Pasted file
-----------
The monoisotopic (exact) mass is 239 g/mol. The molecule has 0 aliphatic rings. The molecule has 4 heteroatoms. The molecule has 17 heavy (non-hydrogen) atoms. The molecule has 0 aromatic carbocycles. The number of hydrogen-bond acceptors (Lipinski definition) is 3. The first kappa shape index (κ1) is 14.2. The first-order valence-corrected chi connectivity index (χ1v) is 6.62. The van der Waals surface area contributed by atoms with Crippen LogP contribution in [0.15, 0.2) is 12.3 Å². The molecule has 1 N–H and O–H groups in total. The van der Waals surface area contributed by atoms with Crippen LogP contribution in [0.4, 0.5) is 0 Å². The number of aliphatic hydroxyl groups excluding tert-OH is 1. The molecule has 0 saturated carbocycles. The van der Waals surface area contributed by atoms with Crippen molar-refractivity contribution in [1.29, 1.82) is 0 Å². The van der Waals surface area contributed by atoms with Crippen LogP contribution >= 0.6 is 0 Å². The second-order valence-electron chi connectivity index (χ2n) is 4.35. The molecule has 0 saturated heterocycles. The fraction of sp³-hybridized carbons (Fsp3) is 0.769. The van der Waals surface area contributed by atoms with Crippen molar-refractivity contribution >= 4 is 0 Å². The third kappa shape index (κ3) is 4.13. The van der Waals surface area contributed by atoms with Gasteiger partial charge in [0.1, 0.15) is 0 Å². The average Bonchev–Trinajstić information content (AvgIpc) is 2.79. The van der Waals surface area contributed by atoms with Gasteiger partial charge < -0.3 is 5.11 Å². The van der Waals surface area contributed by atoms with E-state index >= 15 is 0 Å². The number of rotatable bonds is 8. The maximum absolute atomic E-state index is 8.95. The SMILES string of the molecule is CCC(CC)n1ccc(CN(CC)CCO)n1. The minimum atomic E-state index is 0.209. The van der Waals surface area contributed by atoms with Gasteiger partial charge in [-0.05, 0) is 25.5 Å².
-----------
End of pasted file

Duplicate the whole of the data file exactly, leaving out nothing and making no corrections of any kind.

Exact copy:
The monoisotopic (exact) mass is 239 g/mol. The molecule has 0 aliphatic rings. The molecule has 4 heteroatoms. The molecule has 17 heavy (non-hydrogen) atoms. The molecule has 0 aromatic carbocycles. The number of hydrogen-bond acceptors (Lipinski definition) is 3. The first kappa shape index (κ1) is 14.2. The first-order valence-corrected chi connectivity index (χ1v) is 6.62. The van der Waals surface area contributed by atoms with Crippen LogP contribution in [0.15, 0.2) is 12.3 Å². The molecule has 1 N–H and O–H groups in total. The van der Waals surface area contributed by atoms with Crippen LogP contribution in [0.4, 0.5) is 0 Å². The number of aliphatic hydroxyl groups excluding tert-OH is 1. The molecule has 0 saturated carbocycles. The van der Waals surface area contributed by atoms with Crippen molar-refractivity contribution in [1.29, 1.82) is 0 Å². The van der Waals surface area contributed by atoms with Crippen LogP contribution >= 0.6 is 0 Å². The second-order valence-electron chi connectivity index (χ2n) is 4.35. The molecule has 0 saturated heterocycles. The fraction of sp³-hybridized carbons (Fsp3) is 0.769. The van der Waals surface area contributed by atoms with Crippen molar-refractivity contribution >= 4 is 0 Å². The third kappa shape index (κ3) is 4.13. The van der Waals surface area contributed by atoms with Gasteiger partial charge in [0.1, 0.15) is 0 Å². The average Bonchev–Trinajstić information content (AvgIpc) is 2.79. The van der Waals surface area contributed by atoms with Gasteiger partial charge < -0.3 is 5.11 Å². The van der Waals surface area contributed by atoms with E-state index >= 15 is 0 Å². The number of rotatable bonds is 8. The maximum absolute atomic E-state index is 8.95. The SMILES string of the molecule is CCC(CC)n1ccc(CN(CC)CCO)n1. The minimum atomic E-state index is 0.209. The van der Waals surface area contributed by atoms with Gasteiger partial charge in [-0.05, 0) is 25.5 Å².